Scientific sequence of the genome of Alexander Fleming’s original penicillin-forming fungus. A team of researchers from Imperial College London, Oxford University, and CABI have successfully sequenced the genome of Alexander Fleming’s original fungal strain behind the discovery of penicillin.
Now classified as Penicillium rubens, and compared to two “highly productive” industrial strains of Penicillium rubens and the closely related species Penicillium nalgovens. While working at St Mary’s Hospital School of Medicine, Alexander Fleming discovered the first antibiotic, penicillin, which is now part of Imperial College London.
The antibiotic was manufactured by Penicillium rubens, later called Penicillium notetum, and more recently as Penicillium chrysogenum, when it accidentally started growing in a Petri dish. We were initially prepared to use Alexander Fleming’s mushrooms for a few different experiments.
But we realized, to our surprise, that no one had identified the genome of this original Penicillium, despite the historical importance of the region. Professor Timothy Barraclough of the Department of Life Sciences at Imperial College London and the Department of Zoology at the University of Oxford.
Although Alexander Fleming’s mold is known as the original source of penicillin, industrial production quickly shifted from cantaloupe melons in the United States to the use of fungi. From these natural beginnings, the penicillium samples were artificially selected for strains that produce large amounts of penicillin.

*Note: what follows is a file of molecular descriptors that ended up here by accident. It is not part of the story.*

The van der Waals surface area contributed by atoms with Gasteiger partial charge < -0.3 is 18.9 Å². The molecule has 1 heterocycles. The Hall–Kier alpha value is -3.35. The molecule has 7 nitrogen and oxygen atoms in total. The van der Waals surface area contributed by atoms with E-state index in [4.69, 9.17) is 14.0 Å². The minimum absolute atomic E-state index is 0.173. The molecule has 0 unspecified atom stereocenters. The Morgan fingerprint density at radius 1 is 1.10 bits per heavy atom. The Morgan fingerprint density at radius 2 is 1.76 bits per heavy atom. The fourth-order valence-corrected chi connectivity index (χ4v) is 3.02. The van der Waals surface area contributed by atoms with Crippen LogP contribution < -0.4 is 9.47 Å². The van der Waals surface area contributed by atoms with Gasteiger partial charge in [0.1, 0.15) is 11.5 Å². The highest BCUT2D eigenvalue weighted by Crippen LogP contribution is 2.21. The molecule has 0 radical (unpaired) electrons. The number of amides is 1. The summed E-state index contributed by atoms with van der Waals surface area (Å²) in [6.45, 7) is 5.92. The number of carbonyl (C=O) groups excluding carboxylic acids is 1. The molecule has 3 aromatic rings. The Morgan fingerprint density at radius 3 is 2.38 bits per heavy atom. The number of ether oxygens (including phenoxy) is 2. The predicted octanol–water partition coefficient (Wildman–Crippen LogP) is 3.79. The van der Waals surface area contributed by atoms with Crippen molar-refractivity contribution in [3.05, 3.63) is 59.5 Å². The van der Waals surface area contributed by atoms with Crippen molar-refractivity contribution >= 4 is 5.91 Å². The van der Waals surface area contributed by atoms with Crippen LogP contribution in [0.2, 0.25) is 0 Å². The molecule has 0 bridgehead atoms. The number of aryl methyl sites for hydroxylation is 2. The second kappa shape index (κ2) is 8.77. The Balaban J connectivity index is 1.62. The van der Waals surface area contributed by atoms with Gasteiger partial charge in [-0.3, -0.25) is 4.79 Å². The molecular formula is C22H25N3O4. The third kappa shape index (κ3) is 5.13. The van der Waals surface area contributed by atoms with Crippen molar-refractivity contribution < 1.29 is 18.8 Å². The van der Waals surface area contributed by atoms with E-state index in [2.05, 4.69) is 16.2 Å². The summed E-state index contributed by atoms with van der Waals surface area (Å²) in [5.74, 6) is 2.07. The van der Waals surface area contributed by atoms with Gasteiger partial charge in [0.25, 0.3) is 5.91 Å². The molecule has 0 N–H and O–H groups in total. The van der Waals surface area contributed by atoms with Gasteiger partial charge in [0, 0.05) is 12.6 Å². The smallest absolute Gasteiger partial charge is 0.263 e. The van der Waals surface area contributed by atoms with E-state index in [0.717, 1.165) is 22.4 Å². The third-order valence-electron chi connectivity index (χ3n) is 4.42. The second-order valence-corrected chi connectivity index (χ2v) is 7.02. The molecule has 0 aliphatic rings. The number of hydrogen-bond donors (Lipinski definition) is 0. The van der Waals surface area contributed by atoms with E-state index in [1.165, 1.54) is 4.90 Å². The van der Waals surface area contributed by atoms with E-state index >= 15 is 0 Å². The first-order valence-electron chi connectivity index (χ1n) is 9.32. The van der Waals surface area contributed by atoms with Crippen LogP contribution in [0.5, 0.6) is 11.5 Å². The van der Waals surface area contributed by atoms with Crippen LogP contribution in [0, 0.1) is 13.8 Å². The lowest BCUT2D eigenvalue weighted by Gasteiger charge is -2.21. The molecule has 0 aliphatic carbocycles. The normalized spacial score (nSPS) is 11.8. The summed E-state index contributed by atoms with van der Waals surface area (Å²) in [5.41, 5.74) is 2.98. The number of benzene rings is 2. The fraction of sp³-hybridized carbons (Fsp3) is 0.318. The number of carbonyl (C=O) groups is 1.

Penicillium rubens is recovered from the frozen specimen of Alexander Fleming. Professor Barraclough and his colleagues took Fleming’s original Penicillium rube from a frozen sample stored in a CABI culture collection and extracted DNA for sequencing.
The resulting genome was compared with the first published genome of two industrial Penicillium rubens strains used later in the United States. The researchers specifically looked at two types of genes: that encode the enzymes fungi use to make penicillin.
And those that regulate enzymes, for example, how many enzymes are made. The regulatory gene was the same genetic code in all strains, but the American strains had more copies of the regulatory gene, which helped those strains produce more penicillin.
However, the genes encoding penicillin-producing enzymes differ between strains isolated in the United Kingdom and the United States. Alexander Fleming sample in a tube. “This suggests that wild penicillium has evolved naturally in the United Kingdom and the United States to produce somewhat different versions of these enzymes,” the scientists said.
Molds like penicillium produce antibiotics to fight germs and are constantly in arms races as germs develop ways to bypass these defenses. British and American strains evolved separately to adapt to their local microbes.
Researcher in the Department of Life Sciences at Imperial College London, Dr Ayush Pathak said: Our research can help inspire novel solutions to combat antibiotic resistance. Industrial production of penicillin is focused on the quantity produced, and the steps used to artificially improve production led to a change in the number of genes.
But industrial methods may have overlooked some solutions to optimize penicillin design, and we can learn from natural reactions to the development of antibiotic resistance. The team’s results appear in the Journal of Scientific Reports.